I’m going to two gigs this month, so I’m going to do Discographies for both bands, thankfully they haven’t been going as long as the Beach Boys… First up is Sublime (technically I’m seeing Sublime With Rome, but let’s not quibble).
40oz To Freedom – 1992
Sublime’s debut album didn’t sell much when it came out, but they quickly established themselves as a key part of the California music scene even if no-one else was paying attention. Now it’s regarded as a classic of its time and rightly so. The blueprint for the whole band was laid down in its mix of punk, reggae, ska and hip-hop, with Brad Nowell’s ability to blur the genre boundaries within a single song already in effect. There’s so many great songs on here (Smoke Two Joints, Badfish, Let’s Get Stoned, Right Back, Date Rape) and the cover versions are also spot-on, meaning that 22 tracks isn’t overkill.
Robbin’ The Head – 1994
Even though they hadn’t had much success with their debut, Sublime seemingly felt that they needed to get back to their roots with the follow-up, so Robbin’ The Head is a very lo-fi production, all done at home. The ‘throw it all at the board and hope it sticks’ approach is even more evident here, with loops and samples aplenty, as well as a series of soliloquies from a mentally-disturbed man called Raleigh Theodore Sakers. Luckily, it all does stick and another collection of top-notch songs (plus a guest appearance from Gwen Stefani) helps make this another bona fide classic.
Sublime – 1996
Sublime’s third album was originally meant to be called Killin’ It, and ended up being the one that saw them hit the big time. Unfortunately, by the time it was released, it had been changed to have an eponymous title because Bradley Nowell had died from a drug overdose, and the band weren’t able to enjoy their new-found success. The tracklisting was altered for the version originally released and has been restored in a recent Legacy edition, but it doesn’t really matter, because the material is the strongest that Sublime ever produced. The lyrics, all snapshots of Bradley’s life are as good as ever and songs like Santeria, Wrong Way and hit single What I Got show how far this band could have gone.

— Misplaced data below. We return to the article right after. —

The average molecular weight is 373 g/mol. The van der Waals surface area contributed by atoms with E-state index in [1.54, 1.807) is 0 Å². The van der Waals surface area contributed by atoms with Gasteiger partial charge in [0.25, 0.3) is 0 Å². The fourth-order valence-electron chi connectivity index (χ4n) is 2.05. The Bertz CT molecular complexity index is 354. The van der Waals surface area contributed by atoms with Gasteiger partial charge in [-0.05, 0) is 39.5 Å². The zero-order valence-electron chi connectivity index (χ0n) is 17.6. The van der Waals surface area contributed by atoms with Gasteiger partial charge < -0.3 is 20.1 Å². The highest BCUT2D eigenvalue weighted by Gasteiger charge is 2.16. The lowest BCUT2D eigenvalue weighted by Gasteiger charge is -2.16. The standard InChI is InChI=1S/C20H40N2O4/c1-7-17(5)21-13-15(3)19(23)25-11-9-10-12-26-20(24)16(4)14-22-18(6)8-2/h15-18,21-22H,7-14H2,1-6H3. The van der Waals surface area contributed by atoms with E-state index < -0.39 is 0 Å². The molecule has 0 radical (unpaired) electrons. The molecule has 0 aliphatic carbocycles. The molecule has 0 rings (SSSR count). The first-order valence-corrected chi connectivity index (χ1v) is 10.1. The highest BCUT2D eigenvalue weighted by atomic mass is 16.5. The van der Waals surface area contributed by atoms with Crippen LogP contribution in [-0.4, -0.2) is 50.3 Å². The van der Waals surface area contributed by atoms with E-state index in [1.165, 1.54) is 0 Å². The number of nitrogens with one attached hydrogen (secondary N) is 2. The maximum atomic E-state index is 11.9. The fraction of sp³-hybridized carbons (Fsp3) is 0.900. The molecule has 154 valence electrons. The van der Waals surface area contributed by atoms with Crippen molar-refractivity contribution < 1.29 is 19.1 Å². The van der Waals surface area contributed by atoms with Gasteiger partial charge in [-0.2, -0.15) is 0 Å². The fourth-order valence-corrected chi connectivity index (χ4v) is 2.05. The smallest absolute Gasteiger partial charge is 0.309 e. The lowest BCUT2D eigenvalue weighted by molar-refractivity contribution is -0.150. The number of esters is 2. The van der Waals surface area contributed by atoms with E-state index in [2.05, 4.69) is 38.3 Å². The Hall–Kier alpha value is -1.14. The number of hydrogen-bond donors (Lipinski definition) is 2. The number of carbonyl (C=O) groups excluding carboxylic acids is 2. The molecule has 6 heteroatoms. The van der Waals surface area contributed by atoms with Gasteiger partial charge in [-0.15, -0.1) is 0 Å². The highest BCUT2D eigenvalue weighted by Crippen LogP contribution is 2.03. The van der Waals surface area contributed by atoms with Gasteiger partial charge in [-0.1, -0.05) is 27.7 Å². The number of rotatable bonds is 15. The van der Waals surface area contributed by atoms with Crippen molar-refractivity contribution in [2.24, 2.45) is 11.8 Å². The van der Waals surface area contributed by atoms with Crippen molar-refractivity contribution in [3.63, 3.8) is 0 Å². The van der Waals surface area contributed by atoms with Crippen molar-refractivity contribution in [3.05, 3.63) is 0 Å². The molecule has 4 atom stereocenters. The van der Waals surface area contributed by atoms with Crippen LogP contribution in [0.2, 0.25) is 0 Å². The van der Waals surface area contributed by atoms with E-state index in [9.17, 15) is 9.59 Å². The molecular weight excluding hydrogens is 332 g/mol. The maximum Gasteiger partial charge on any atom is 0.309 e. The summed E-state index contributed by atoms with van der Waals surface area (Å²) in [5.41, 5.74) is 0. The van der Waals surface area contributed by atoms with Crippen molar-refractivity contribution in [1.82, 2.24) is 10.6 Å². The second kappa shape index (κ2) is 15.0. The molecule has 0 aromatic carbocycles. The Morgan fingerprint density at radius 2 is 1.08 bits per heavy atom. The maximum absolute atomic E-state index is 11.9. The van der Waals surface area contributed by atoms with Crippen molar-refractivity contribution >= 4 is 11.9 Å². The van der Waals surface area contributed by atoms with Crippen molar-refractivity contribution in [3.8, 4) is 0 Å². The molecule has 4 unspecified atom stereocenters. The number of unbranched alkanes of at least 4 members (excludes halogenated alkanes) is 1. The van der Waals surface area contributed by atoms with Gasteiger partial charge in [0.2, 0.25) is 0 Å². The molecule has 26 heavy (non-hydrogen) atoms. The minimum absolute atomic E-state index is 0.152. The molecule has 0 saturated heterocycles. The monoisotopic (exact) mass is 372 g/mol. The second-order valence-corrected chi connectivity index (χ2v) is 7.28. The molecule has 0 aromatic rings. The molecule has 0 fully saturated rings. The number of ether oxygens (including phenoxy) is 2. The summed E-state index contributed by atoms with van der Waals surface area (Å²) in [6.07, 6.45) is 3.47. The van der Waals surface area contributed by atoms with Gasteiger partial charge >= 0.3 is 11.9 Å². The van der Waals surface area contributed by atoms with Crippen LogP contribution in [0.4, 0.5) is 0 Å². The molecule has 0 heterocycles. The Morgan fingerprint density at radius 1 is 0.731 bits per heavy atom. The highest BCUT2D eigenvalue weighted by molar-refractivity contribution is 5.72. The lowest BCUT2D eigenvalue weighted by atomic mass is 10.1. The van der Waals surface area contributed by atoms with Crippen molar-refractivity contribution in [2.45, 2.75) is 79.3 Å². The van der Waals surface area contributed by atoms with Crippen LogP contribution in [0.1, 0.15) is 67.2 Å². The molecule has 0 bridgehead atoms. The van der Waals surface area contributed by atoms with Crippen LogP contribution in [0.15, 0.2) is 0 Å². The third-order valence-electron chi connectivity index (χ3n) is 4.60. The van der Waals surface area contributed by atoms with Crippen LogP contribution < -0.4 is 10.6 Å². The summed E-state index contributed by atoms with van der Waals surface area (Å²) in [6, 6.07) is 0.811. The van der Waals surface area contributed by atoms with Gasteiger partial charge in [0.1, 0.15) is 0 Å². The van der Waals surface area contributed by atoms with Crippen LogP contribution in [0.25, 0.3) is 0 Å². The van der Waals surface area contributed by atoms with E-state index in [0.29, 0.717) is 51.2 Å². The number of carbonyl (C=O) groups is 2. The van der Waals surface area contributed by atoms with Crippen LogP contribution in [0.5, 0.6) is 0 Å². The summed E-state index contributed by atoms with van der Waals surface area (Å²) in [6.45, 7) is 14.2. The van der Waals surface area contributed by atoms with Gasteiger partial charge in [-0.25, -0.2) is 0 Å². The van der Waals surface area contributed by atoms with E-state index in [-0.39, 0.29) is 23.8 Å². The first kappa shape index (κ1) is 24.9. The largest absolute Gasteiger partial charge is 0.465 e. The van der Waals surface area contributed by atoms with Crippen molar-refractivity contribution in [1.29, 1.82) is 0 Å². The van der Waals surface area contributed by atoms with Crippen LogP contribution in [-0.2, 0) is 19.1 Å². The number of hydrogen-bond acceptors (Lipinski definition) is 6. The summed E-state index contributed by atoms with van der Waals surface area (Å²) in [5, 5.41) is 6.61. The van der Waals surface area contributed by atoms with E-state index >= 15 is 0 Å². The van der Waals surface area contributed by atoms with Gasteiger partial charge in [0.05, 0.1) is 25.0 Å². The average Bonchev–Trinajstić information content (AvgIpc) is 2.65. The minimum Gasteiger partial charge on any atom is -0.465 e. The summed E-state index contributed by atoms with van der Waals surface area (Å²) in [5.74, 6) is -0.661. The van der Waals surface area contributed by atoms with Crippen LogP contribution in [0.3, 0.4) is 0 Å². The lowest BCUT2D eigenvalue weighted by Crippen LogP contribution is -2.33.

Second-Hand Smoke – 1997
Of course, when a band get big just after their lead singer dies, (especially after releasing one album with their new major label) posthumous albums are inevitable. Second-Hand Smoke is a name that aptly sums up the content of this album, a hodge-podge collection of things that were either not finished or were left off their studio albums. Some of it is worthwhile, particularly the Uptown Dub of Doin’ Time, but this has cash-in written all over it, sadly.
Stand By Your Van – 1998
A live album is another fairly obvious way to get cash out of a band that don’t exist anymore, but in this case, it is quite appropriate. After all, most Sublime fans only discovered them after they split up, so never had the chance to see them live (the closest any will get being Sublime With Rome, of course), and it’s a good collection of tracks from various gigs the band played in 1994 and 1995, with obviously most of the material coming from the first two albums.
Sublime Acoustic: Bradley Nowell & Friends – 1998
The flipside of a live album is an unplugged album, so here’s one of those too, not specifically recorded to be that way, but a bunch of songs that Nowell performed acoustic (mostly on his own) at various shows, parties, etc. The packaging (no front cover and with the CD made-up to look like a CD-R) indicates how lo-fi the recordings are and it’s certainly only for Sublime fanatics, though it does have its charms.
Everything Under The Sun – 2006
The final (seemingly – and not counting the SWR album that is planned) Sublime release is this box-set of rarities, mostly taken from bootlegs that had been freely available online until the record company issued cease and desist orders and had them removed in time for this to come out. It’s three discs of demos, live songs, interviews, etc and is fairly hit and miss, but still makes up for interesting listening for those keen to hear the development of the band and their songs.